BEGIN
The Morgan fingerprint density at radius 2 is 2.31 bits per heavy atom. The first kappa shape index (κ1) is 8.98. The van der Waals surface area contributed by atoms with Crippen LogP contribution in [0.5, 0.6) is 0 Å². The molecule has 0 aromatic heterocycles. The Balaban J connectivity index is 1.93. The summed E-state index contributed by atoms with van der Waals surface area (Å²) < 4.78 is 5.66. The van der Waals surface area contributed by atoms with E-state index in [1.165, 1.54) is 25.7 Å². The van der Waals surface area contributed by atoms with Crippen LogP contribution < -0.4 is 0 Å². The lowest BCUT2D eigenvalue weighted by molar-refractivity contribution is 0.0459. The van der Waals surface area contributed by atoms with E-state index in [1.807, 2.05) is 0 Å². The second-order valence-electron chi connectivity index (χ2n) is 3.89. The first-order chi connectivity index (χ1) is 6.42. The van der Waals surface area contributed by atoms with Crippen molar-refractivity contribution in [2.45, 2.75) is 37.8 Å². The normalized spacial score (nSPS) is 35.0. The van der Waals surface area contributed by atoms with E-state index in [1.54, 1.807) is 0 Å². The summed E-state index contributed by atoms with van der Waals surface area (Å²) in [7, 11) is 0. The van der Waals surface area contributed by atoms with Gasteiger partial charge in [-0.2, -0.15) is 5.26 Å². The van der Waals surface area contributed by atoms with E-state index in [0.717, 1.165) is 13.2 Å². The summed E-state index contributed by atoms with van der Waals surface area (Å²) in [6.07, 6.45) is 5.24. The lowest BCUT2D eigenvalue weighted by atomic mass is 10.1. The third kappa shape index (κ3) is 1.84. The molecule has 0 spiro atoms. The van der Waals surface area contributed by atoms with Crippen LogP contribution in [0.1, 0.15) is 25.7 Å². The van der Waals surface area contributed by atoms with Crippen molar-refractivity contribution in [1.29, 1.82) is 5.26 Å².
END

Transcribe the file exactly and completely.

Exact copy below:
The Morgan fingerprint density at radius 2 is 2.31 bits per heavy atom. The first kappa shape index (κ1) is 8.98. The van der Waals surface area contributed by atoms with Crippen LogP contribution in [0.5, 0.6) is 0 Å². The molecule has 0 aromatic heterocycles. The Balaban J connectivity index is 1.93. The summed E-state index contributed by atoms with van der Waals surface area (Å²) < 4.78 is 5.66. The van der Waals surface area contributed by atoms with E-state index in [1.165, 1.54) is 25.7 Å². The van der Waals surface area contributed by atoms with Crippen LogP contribution < -0.4 is 0 Å². The lowest BCUT2D eigenvalue weighted by molar-refractivity contribution is 0.0459. The van der Waals surface area contributed by atoms with E-state index in [1.807, 2.05) is 0 Å². The second-order valence-electron chi connectivity index (χ2n) is 3.89. The first-order chi connectivity index (χ1) is 6.42. The van der Waals surface area contributed by atoms with Crippen molar-refractivity contribution in [2.45, 2.75) is 37.8 Å². The normalized spacial score (nSPS) is 35.0. The van der Waals surface area contributed by atoms with E-state index in [1.54, 1.807) is 0 Å². The summed E-state index contributed by atoms with van der Waals surface area (Å²) in [7, 11) is 0. The van der Waals surface area contributed by atoms with Gasteiger partial charge in [-0.2, -0.15) is 5.26 Å². The van der Waals surface area contributed by atoms with E-state index in [0.717, 1.165) is 13.2 Å². The summed E-state index contributed by atoms with van der Waals surface area (Å²) in [6.07, 6.45) is 5.24. The lowest BCUT2D eigenvalue weighted by atomic mass is 10.1. The third kappa shape index (κ3) is 1.84. The molecule has 0 spiro atoms. The van der Waals surface area contributed by atoms with Crippen LogP contribution in [0.1, 0.15) is 25.7 Å². The van der Waals surface area contributed by atoms with Crippen molar-refractivity contribution in [1.29, 1.82) is 5.26 Å².